It probably is wishful thinking - but I would "apply" to use my own personal domain for image hosting.  All my images (until recently) are hosted on my own domain server.  I have a folder for caches (and hubby's caches as well) so all our image files are easily located; I enjoy having control over the server where they are hosted.  I'd probably be willing to sign or agree to verify whatever needed verifying, or go through whatever "process" is needed to continue hosting my own images.

 

All of our images seem to be intact (cache page backgrounds, puzzle images, etc) so far, but recently created caches have had to use GC's upload options.  It would be nice to get it all back in one place, on my domain!!

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Add me to the wishful thinking queue.  I thought I'd read that the new hosting laws would not be backdated?  But they have, in a seemingly random manner.  Like others on here, I've been hosting images and other files on my own website since 2010.  I had fears about the Jan2020 release, but on checking quite a few of my puzzles, whatever I'd done to the images had stayed intact.  The recent removal of the image proxies, without notice. (I get global emails telling me what souvenirs I can collect, so why not tell everyone the image hosting rules are changing, again.)  I now have 200+ puzzles to redo.  On my caches, the line seems to stop on 22May2014.  I had 2 caches published that day, one of them still has the image proxy, and on the other it has been removed.  No sense to it at all.

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Could somebody from HQ please say something?  Why are png images being returned as JPEGS?  Can somebody at least acknowledge that the problem exists?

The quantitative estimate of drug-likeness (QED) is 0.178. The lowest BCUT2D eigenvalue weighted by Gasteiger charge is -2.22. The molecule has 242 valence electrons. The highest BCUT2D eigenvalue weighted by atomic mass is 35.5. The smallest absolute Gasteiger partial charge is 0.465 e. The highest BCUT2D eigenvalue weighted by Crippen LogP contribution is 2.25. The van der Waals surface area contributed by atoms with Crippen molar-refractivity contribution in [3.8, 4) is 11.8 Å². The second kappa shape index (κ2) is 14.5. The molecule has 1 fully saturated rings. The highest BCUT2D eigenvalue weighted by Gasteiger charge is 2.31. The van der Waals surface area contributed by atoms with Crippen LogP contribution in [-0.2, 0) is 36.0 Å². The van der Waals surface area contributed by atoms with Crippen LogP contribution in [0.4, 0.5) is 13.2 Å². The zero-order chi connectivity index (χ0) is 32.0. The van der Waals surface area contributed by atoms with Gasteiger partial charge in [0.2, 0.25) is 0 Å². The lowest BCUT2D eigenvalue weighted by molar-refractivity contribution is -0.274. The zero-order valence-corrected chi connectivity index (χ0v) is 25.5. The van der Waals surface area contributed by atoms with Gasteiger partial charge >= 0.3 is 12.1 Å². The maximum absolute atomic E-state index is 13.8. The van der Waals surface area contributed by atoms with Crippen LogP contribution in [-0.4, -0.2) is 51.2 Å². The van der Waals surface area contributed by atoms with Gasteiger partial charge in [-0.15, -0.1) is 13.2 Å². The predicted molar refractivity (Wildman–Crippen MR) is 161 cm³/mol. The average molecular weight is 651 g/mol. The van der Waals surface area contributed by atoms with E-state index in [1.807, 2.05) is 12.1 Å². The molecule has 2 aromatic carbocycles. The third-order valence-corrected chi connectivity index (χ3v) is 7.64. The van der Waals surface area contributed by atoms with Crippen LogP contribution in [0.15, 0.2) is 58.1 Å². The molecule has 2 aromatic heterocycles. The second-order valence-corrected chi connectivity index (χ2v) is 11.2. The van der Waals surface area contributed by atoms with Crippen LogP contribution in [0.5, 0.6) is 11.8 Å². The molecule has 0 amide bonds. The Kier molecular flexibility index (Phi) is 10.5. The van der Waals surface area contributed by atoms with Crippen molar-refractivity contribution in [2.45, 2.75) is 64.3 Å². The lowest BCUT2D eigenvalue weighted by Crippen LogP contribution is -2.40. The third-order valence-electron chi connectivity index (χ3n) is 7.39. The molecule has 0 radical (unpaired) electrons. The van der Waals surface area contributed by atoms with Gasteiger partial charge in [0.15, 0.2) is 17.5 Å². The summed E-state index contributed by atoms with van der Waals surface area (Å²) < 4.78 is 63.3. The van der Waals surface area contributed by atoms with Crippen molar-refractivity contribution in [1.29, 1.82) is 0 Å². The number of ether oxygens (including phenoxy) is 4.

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2 hours ago, fizzymagic said:

Could somebody from HQ please say something?  Why are png images being returned as JPEGS?  Can somebody at least acknowledge that the problem exists?

 

Is this transcoding issue happening one day and not happening the next?  Is it retroactive for existing images?  Previous posts seem to suggest it seems kind of random.

Is there a particular size or kind of image that tends to be targeted?

 

I tried two uploads just now as a test on one of my caches, one image that is too small to require server-side re-sizing, 148x148 pixels, and one that seemed like a candidate for re-sizing, 1200x1207 (on upload, it was automagically shrunk to 636x640).  Both remain 24-bit PNG files.  I was kind of surprised at how small the 2nd one was re-sized.  I didn't test EXIF.

 

Will one or both be transcoded when I'm not looking?  

 

 

Edited by kunarion
An atom bomb went off, so I needed to hide in a refrigerator.

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2 hours ago, kunarion said: